P. J. Parrish is two of the best mystery writers you will ever read. Parrish --- the collaborative name for sisters Kristy Montee and Kelly Nichols --- owes me a night of sleep that I will never get back. I started their new novel late one evening and could not relinquish it until I read the final paragraph.
THE LITTLE DEATH is the latest installment in the award-winning Louis Kincaid series. Set in the late 1980s, when DNA testing was an extremely expensive forensic tool and cell phones were better known as “car phones” --- if they were known at all --- you have probably missed this fine series of novels if you limit yourself to purchasing hardcover books. Parrish is more than worth making the switch to paperbacks; this is a series of treasures worth breaking your rule.
Kincaid is an ex-cop turned private investigator after being summarily drummed off the force. Mel Landeta is his partner, another ex-law enforcement officer forced to leave due to rapidly deteriorating vision. THE LITTLE DEATH brings both men from their familiar environs in Fort Myers, Florida, to Palm Beach, across the state and a world away. Reggie Kent, an old acquaintance of Landeta’s, has been accused of murdering Mark Durand, a “walker” who escorted wealthy women in the city at social soirees. Durand was Kent’s protégé, sharing his home and possibly more.
When Durand’s headless body is found in an isolated area adjoining the Archer cattle ranch, Kent is the only suspect in whom Barberry, the local sheriff, is interested. Durand and Kent had a very public quarrel shortly before Durand was murdered, and evidence that appears to link Kent to the crime is found in the home that they shared. Kincaid and Landeta soon find themselves shoveling water uphill, as far as their investigation is concerned. They discover that Palm Beach is a place that holds its secrets dear and where appearance is to be preserved above all else.
But when a local matron chooses loyalty to her friend, Kent, over local custom, it provides a thread, however slender, for Kincaid and Landeta to pull in an attempt to unravel the case that is quickly wrapping around Kent. Aided by Starr, a Palm Beach cop with issues of his own, they uncover two similar, unsolved murders from the past that appear to have ties to the Archer Ranch. The men become convinced that a serial killer is operating in the area; the sheriff, however, is sure of Kent’s guilt, leaving it to Kincaid and Landeta to apply what pressure they can to learn the truth. In a dramatic, deadly conclusion where the truth is at long last revealed (at least to some), not all are left unscathed.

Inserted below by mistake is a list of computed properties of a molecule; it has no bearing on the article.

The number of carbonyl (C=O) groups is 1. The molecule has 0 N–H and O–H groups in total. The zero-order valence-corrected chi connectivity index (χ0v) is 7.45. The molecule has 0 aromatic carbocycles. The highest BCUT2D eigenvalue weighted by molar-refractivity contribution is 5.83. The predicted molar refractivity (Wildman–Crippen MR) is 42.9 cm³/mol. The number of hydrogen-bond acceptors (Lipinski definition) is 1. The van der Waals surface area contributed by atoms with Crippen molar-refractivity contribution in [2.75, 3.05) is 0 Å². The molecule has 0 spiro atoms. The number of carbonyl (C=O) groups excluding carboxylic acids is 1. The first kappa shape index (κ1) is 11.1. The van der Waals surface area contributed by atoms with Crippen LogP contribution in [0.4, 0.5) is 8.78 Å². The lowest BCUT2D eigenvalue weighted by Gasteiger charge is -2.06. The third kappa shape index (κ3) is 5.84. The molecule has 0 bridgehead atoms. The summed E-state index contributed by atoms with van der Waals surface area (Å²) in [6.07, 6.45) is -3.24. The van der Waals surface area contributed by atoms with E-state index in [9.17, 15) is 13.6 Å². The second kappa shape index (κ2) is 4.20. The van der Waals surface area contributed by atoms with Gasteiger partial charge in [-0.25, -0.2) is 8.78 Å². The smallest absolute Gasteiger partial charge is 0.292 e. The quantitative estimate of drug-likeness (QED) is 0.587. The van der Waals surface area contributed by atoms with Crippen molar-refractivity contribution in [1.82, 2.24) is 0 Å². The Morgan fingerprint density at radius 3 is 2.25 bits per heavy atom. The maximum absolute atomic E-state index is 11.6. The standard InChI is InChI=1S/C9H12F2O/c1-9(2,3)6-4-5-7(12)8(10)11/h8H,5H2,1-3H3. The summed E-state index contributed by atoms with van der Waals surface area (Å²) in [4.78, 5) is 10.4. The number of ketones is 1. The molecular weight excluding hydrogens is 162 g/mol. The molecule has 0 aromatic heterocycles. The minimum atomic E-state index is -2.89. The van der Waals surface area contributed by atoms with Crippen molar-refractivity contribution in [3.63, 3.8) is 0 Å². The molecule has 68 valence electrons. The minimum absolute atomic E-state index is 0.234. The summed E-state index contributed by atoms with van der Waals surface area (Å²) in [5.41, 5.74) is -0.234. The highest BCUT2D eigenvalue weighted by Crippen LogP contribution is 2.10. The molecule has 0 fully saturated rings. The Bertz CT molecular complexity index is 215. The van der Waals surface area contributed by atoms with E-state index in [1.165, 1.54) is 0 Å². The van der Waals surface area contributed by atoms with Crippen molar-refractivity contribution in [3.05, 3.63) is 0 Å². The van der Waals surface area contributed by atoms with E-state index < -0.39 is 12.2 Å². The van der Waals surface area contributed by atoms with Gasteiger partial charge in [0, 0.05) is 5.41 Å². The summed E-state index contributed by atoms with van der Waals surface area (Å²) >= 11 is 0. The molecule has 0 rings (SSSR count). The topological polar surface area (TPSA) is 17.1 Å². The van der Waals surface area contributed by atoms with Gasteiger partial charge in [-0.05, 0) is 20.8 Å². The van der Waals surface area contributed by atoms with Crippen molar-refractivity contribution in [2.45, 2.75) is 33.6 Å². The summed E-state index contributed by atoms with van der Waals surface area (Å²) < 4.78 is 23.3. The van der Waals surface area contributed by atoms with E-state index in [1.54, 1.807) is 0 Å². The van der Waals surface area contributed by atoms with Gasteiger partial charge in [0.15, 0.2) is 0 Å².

Although part of a series, THE LITTLE DEATH stands just fine on its own. There are a number of issues that remain unresolved at the end of the book, not the least of which is Kincaid and Landeta’s increasingly prickly relationship, Landeta’s vision problems, and Kincaid’s future vocational and romantic aspirations. There are also a couple of loose ends to the Palm Beach investigation that may or may not provide fodder for future novels. THE LITTLE DEATH is a great mystery that’s well plotted and superbly told. The best part, however, is the characterization. Both Kincaid and Landeta are wonderfully rough-edged, so it’s no wonder that low sparks occasionally fly between them; yet it is Kent who is riveting here. While he is not a common character by any means, everyone knows a Kent --- a man not entirely comfortable with himself who somehow finds a quiet niche that is all too easily disturbed.
Should Parrish so choose, Kincaid could find fertile and fascinating ground for a return trip to the area, his general distaste for it not withstanding. Future installments of the series will reveal if this occurs; in the meantime, we have THE LITTLE DEATH, which is not to be missed.
Reviewed by Joe Hartlaub on December 30, 2010